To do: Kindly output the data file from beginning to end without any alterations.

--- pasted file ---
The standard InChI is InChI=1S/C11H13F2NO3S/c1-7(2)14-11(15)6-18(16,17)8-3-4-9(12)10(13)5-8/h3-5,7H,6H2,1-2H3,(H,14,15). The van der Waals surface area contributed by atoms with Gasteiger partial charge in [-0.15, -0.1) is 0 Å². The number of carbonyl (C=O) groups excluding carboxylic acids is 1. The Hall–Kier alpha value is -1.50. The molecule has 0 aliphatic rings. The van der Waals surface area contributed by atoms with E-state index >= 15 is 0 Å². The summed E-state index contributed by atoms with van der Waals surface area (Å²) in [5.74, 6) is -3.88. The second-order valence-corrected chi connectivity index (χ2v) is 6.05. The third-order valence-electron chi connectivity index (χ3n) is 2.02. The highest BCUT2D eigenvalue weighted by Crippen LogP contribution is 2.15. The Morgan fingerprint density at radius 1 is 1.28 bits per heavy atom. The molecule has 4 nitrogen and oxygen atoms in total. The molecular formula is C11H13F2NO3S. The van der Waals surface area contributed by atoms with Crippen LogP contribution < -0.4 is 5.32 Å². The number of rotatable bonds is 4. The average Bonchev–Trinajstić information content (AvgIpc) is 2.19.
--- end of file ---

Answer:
The standard InChI is InChI=1S/C11H13F2NO3S/c1-7(2)14-11(15)6-18(16,17)8-3-4-9(12)10(13)5-8/h3-5,7H,6H2,1-2H3,(H,14,15). The van der Waals surface area contributed by atoms with Gasteiger partial charge in [-0.15, -0.1) is 0 Å². The number of carbonyl (C=O) groups excluding carboxylic acids is 1. The Hall–Kier alpha value is -1.50. The molecule has 0 aliphatic rings. The van der Waals surface area contributed by atoms with E-state index >= 15 is 0 Å². The summed E-state index contributed by atoms with van der Waals surface area (Å²) in [5.74, 6) is -3.88. The second-order valence-corrected chi connectivity index (χ2v) is 6.05. The third-order valence-electron chi connectivity index (χ3n) is 2.02. The highest BCUT2D eigenvalue weighted by Crippen LogP contribution is 2.15. The Morgan fingerprint density at radius 1 is 1.28 bits per heavy atom. The molecule has 4 nitrogen and oxygen atoms in total. The molecular formula is C11H13F2NO3S. The van der Waals surface area contributed by atoms with Crippen LogP contribution < -0.4 is 5.32 Å². The number of rotatable bonds is 4. The average Bonchev–Trinajstić information content (AvgIpc) is 2.19.